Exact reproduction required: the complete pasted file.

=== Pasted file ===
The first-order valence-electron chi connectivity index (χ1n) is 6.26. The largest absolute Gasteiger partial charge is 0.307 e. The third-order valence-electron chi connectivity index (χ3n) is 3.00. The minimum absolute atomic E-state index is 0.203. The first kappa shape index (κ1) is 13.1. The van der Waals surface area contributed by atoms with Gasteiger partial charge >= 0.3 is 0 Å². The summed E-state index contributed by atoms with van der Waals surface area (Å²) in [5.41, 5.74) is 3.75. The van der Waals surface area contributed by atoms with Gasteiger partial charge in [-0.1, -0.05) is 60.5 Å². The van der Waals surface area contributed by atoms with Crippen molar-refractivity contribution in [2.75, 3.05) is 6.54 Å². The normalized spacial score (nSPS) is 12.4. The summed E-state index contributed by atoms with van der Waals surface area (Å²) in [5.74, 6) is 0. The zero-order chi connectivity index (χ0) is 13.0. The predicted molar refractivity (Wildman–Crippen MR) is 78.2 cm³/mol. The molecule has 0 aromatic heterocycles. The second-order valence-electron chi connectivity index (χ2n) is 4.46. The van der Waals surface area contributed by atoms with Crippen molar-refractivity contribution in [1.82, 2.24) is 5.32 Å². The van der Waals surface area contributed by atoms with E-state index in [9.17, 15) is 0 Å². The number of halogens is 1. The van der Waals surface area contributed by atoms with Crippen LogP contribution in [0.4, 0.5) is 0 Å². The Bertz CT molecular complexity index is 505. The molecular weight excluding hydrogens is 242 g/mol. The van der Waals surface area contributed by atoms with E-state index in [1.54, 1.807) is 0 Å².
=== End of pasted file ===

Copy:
The first-order valence-electron chi connectivity index (χ1n) is 6.26. The largest absolute Gasteiger partial charge is 0.307 e. The third-order valence-electron chi connectivity index (χ3n) is 3.00. The minimum absolute atomic E-state index is 0.203. The first kappa shape index (κ1) is 13.1. The van der Waals surface area contributed by atoms with Gasteiger partial charge >= 0.3 is 0 Å². The summed E-state index contributed by atoms with van der Waals surface area (Å²) in [5.41, 5.74) is 3.75. The van der Waals surface area contributed by atoms with Gasteiger partial charge in [-0.1, -0.05) is 60.5 Å². The van der Waals surface area contributed by atoms with Crippen molar-refractivity contribution in [2.75, 3.05) is 6.54 Å². The normalized spacial score (nSPS) is 12.4. The summed E-state index contributed by atoms with van der Waals surface area (Å²) in [5.74, 6) is 0. The zero-order chi connectivity index (χ0) is 13.0. The predicted molar refractivity (Wildman–Crippen MR) is 78.2 cm³/mol. The molecule has 0 aromatic heterocycles. The second-order valence-electron chi connectivity index (χ2n) is 4.46. The van der Waals surface area contributed by atoms with Crippen molar-refractivity contribution in [1.82, 2.24) is 5.32 Å². The van der Waals surface area contributed by atoms with E-state index in [9.17, 15) is 0 Å². The number of halogens is 1. The van der Waals surface area contributed by atoms with Crippen LogP contribution in [0.4, 0.5) is 0 Å². The Bertz CT molecular complexity index is 505. The molecular weight excluding hydrogens is 242 g/mol. The van der Waals surface area contributed by atoms with E-state index in [1.54, 1.807) is 0 Å².